• Bubble aerators are equipped with several chambers and a diffuser to introduce air. As the air from the diffuser blows in, bubbles form and move between the chambers. These bubbles carry the contaminants out through the ventilation system.
  • Spray aerators require the water to come in through the top of the aeration device, which eventually exits as a mist from the spray heads. The clean water collects in a tank that is equipped with vents located above the spray heads. If you choose to use this type of filtration system, make sure the vents are located well away from people or pets, as this is where the contaminants exit.
  • Packed tower aerators use a tower packed with packing material and air to filter the water. The water enters from the top of the tower while air blows in from the bottom of the tower in the opposite direction as the water flow, venting out contaminants


Reverse Osmosis Filters – Quality whole house water filtration systems use reverse osmosis technology. Reverse osmosis filters the solvent using a thin, semi-permeable membrane. The water moves through the membrane from a low solute concentration area to an area of high solute concentration. This filter is typically used to remove salt from the water, and you will often see this type of filter installed along with an activated carbon filter. While reverse osmosis filters are extremely effective, they can be costly and you may notice an increase in your energy bill.

Activated Carbon Filter – An activated carbon filter uses a layer of carbon to filter out contaminants through the process of chemical absorption. Contaminants become trapped by the activated carbon chemicals so they don’t show up in your water. Activated carbon filters are most effective at removing chlorine, sediment, foul taste and odor, and volatile organic compounds (VOCs). These filters are typically used in combination with filters like the reverse osmosis filters that can remove salt and other minerals.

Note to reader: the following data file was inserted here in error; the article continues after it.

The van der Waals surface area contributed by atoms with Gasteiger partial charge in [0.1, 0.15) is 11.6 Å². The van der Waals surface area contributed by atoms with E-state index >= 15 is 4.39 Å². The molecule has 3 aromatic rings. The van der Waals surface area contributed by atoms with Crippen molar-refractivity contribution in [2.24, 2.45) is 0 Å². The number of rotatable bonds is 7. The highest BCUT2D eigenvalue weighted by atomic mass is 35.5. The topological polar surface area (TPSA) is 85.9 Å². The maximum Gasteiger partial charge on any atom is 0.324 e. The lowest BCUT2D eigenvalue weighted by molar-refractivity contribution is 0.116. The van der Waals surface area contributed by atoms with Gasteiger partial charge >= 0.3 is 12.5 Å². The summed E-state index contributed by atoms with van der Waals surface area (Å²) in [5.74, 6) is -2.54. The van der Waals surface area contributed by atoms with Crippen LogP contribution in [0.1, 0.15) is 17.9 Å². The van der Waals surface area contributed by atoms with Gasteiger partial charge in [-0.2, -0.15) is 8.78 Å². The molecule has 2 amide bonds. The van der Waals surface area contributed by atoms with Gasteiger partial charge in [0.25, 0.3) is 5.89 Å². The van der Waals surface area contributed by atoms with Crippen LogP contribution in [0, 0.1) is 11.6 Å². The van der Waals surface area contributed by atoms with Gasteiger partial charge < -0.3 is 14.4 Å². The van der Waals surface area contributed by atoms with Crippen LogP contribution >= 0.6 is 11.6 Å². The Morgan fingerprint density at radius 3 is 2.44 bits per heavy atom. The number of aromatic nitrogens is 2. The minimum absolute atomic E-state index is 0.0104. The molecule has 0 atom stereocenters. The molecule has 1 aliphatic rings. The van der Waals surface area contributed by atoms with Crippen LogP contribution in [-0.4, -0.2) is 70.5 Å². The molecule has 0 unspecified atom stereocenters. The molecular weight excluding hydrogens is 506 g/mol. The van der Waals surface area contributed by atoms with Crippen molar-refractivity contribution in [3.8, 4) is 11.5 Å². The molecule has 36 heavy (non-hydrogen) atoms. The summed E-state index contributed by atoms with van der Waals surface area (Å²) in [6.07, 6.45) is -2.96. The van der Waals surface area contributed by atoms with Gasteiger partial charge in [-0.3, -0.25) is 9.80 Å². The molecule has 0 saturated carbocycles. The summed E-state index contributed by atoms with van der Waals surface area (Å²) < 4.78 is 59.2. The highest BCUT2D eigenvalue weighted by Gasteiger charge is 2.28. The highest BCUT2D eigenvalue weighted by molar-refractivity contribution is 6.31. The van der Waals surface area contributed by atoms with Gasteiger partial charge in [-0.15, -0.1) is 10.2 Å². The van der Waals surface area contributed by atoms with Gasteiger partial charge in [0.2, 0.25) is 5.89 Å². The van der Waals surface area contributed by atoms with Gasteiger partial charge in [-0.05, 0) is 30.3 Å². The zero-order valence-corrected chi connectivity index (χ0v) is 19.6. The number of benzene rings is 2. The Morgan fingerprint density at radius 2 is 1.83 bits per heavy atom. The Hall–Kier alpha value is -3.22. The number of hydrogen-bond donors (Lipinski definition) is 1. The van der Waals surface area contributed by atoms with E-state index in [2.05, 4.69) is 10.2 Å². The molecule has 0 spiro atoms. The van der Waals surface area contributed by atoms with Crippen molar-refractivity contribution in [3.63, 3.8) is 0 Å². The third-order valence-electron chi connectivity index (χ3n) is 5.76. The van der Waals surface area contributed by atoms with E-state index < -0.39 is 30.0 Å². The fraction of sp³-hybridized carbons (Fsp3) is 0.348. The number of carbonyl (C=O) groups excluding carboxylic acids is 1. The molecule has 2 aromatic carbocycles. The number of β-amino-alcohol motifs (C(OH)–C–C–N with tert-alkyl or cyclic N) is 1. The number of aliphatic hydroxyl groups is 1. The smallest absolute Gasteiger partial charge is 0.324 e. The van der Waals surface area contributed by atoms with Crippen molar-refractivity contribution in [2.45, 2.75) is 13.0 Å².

Resin Filter – Resin filters are typically called water softeners, as they remove dissolved minerals like calcium and magnesium. Because the resin filter can only remove minerals, it is always used in combination with other filtration devices like the activated carbon filter and the reverse osmosis filters.

Choosing The Right Water Filter For Your Whole-House System

The ideal whole house water filter system will be customized to your specific water test results. Your point-of-entry filtration system will most likely include a combination of filters, but it must include the following:

  • A reverse osmosis filter to remove salt
  • A sediment filter to remove larger particles
  • An activated carbon filter to remove bad taste and chlorine

If you are concerned about bacteria content, then you could also include a chlorinator. If you are concerned about water softness, ask your water well professional to include a resin filter in your system.

In need of a new water filtration system? Contact your water well experts at Double R to take a look.